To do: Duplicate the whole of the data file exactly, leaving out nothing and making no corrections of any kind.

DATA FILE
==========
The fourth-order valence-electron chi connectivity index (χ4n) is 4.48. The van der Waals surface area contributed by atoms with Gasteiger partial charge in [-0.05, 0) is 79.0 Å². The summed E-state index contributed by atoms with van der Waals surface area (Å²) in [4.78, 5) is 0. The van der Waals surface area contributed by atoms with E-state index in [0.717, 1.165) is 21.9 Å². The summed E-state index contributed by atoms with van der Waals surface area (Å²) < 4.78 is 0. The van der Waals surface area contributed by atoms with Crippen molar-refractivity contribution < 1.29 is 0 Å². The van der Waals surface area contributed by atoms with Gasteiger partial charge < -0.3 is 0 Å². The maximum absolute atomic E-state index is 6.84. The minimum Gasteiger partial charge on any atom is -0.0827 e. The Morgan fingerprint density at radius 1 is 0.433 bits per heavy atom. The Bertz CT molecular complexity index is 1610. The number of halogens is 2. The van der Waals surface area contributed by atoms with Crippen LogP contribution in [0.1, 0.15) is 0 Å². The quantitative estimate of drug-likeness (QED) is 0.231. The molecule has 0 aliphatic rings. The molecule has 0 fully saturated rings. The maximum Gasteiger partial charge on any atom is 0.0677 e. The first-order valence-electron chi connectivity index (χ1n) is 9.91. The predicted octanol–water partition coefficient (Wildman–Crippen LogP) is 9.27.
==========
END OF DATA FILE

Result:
The fourth-order valence-electron chi connectivity index (χ4n) is 4.48. The van der Waals surface area contributed by atoms with Gasteiger partial charge in [-0.05, 0) is 79.0 Å². The summed E-state index contributed by atoms with van der Waals surface area (Å²) in [4.78, 5) is 0. The van der Waals surface area contributed by atoms with E-state index in [0.717, 1.165) is 21.9 Å². The summed E-state index contributed by atoms with van der Waals surface area (Å²) < 4.78 is 0. The van der Waals surface area contributed by atoms with Crippen molar-refractivity contribution < 1.29 is 0 Å². The van der Waals surface area contributed by atoms with Gasteiger partial charge < -0.3 is 0 Å². The maximum absolute atomic E-state index is 6.84. The minimum Gasteiger partial charge on any atom is -0.0827 e. The Morgan fingerprint density at radius 1 is 0.433 bits per heavy atom. The Bertz CT molecular complexity index is 1610. The number of halogens is 2. The van der Waals surface area contributed by atoms with Crippen LogP contribution in [0.1, 0.15) is 0 Å². The quantitative estimate of drug-likeness (QED) is 0.231. The molecule has 0 aliphatic rings. The molecule has 0 fully saturated rings. The maximum Gasteiger partial charge on any atom is 0.0677 e. The first-order valence-electron chi connectivity index (χ1n) is 9.91. The predicted octanol–water partition coefficient (Wildman–Crippen LogP) is 9.27.